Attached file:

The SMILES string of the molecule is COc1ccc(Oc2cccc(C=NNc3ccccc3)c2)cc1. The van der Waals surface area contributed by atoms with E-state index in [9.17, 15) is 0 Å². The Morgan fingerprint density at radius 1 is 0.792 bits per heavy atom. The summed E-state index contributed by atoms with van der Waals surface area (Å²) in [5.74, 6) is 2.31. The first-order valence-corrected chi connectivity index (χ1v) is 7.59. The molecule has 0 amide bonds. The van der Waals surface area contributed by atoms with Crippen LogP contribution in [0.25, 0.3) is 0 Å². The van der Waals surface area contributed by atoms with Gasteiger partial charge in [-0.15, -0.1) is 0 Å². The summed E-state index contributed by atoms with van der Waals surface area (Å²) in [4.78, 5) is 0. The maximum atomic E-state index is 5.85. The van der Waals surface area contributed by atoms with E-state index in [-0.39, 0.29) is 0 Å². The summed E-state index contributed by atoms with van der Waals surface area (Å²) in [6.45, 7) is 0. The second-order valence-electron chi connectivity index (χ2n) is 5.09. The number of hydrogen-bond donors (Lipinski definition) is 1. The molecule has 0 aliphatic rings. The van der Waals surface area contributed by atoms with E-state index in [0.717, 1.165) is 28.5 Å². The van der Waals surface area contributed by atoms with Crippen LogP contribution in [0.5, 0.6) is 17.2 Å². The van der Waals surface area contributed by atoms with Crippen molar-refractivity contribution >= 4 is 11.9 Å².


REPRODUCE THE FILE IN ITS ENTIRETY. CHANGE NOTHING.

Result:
The SMILES string of the molecule is COc1ccc(Oc2cccc(C=NNc3ccccc3)c2)cc1. The van der Waals surface area contributed by atoms with E-state index in [9.17, 15) is 0 Å². The Morgan fingerprint density at radius 1 is 0.792 bits per heavy atom. The summed E-state index contributed by atoms with van der Waals surface area (Å²) in [5.74, 6) is 2.31. The first-order valence-corrected chi connectivity index (χ1v) is 7.59. The molecule has 0 amide bonds. The van der Waals surface area contributed by atoms with Crippen LogP contribution in [0.25, 0.3) is 0 Å². The van der Waals surface area contributed by atoms with Gasteiger partial charge in [-0.15, -0.1) is 0 Å². The summed E-state index contributed by atoms with van der Waals surface area (Å²) in [4.78, 5) is 0. The maximum atomic E-state index is 5.85. The van der Waals surface area contributed by atoms with E-state index in [-0.39, 0.29) is 0 Å². The summed E-state index contributed by atoms with van der Waals surface area (Å²) in [6.45, 7) is 0. The second-order valence-electron chi connectivity index (χ2n) is 5.09. The number of hydrogen-bond donors (Lipinski definition) is 1. The molecule has 0 aliphatic rings. The van der Waals surface area contributed by atoms with E-state index in [0.717, 1.165) is 28.5 Å². The van der Waals surface area contributed by atoms with Crippen LogP contribution in [0.5, 0.6) is 17.2 Å². The van der Waals surface area contributed by atoms with Crippen molar-refractivity contribution >= 4 is 11.9 Å².